The question you should be asking, " Is the plug worn out and am I having plug related problems?". If you look closely at the centre tip of the plug ...is there any rounded off edges. How about the hooked end? Now if the ceramic is faulty you will have an engine that would have trouble running. Just some thoughts. Timothy
 

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i changed mine at 7200 miles ...300 short of the recommended. i am aware that the plugs that i changed were still in ok condition, i look at it this way.......they suggest to change the oil every 3000 miles....but the oil still may be good and not necessarily need changing as most motor oil properties do last well past 3000 miles, along with the filter. do we really want to wait till the last second to maintain our expensive investments or are we willing to get rid of partially good parts and fluids to make certain our vehicles are well maintained? just my 2 cents.
 

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Discussion Starter #6
Timothy,

I was merely doing a spark plug check, not changing the plugs. I wanted to check their color and condition. I was also just curious to see how difficult/easy the procedure was.

Cheers,

Bob
 

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Hey Bob,

I did just that last week before the 3rd service. Plugs were fine at 13,000 km.

But then the Suzuki dealer changes plugs and charge me every service.

Spark plugs should last a lot more than 5,000 km. I was checking them prior to the service. Cheeky buggers changed perfectly good plugs.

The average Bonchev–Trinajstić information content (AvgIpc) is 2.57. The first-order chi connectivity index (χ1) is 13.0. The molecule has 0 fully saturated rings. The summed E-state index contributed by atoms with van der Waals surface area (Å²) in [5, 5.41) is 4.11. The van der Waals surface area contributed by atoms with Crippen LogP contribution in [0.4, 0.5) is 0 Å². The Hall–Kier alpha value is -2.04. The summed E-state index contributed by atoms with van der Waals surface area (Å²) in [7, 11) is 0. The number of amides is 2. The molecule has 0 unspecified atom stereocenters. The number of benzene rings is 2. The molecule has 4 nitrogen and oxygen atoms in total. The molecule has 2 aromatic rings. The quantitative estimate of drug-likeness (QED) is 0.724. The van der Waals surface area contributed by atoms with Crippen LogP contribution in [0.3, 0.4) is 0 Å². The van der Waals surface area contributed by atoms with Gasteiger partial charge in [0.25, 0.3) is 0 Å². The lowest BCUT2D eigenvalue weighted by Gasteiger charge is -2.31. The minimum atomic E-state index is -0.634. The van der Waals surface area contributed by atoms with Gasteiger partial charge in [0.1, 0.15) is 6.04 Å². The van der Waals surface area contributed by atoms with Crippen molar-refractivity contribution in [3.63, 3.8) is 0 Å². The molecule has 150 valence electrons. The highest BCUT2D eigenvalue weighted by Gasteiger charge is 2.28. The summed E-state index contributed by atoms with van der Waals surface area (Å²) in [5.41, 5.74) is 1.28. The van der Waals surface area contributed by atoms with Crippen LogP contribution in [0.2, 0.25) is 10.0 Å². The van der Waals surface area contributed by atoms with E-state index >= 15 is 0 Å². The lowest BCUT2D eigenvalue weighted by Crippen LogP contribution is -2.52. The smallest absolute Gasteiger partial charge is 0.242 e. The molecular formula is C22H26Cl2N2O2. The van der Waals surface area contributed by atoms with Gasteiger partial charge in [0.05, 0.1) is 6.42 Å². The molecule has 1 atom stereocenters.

I am not going to suggest that it was easy to get the plugs in and out, nor getting the coils off the top, but it was do-able without dismantling anything else.

Be very careful with the plug caps (plug mounted ignition coils) as I bet they are bloody expensive!!!

Use 3/8" drive ratchet and a good plug socket with rubber insert to hold the plugs (insert and remove).

Two short extensions are better that one. Fit the ratchet onto the socket extensions after getting the socket and plug in the hole.

As for the space for doing this, well it's not great but perservere :)

I didn't jack mine up either.

htm
nev
 

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I just did my 6000km service along with Plug check. I posted a couple of pics for quick reference http://burgmanusa.com/gallery/allwalk

It was tight work but I as well tied back the rad with tie wraps secured to the front forks. I didn't remove the wheel or fender but i did remove the rubber skirt that attaches to the side of the rad for easier viewing.

I had already purchased and gapped new plugs so I figured I would install them anyways.
The old plugs looked great in appearance but the gap had opened up to .032" . OH!!!!!!! i have to mention........I found my plugs when I went to remove them were just a touch more than finger tight.

I regapped the old plugs to .028" (the minimum tolerance, max. .0031") and put them in the tool kit as spares.
 

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Discussion Starter #9
Allwalk, I compared my photos to yours and it seems that for some reason I could not pull my radiator out far enough. Perhaps I was a little concerned that I might break something, remembering what my father always told me: " if you have to force it, you're doing it wrong!" Anyway, I'd go right now and give it another try, But, unfortunately, I broke my leg on Friday jumping off my garage roof (don't ask)! I guess, like my CA trip, it will have to wait.

Cheers,

Bob
 

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plugs

i've done the 7500 mile service,changed oil& filter,trans. rear diff. cleaned and replaced the cvt and air filters, but the bike runs great,starts easy and gets at least 50mpg cruising at 75-80mph. why would i even want to look at my plugs? i won't do it until i have a noticeable drop in performance.
 

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After reading all of this I just decided my Burgie has some of those great 100,000 mile plugs... :p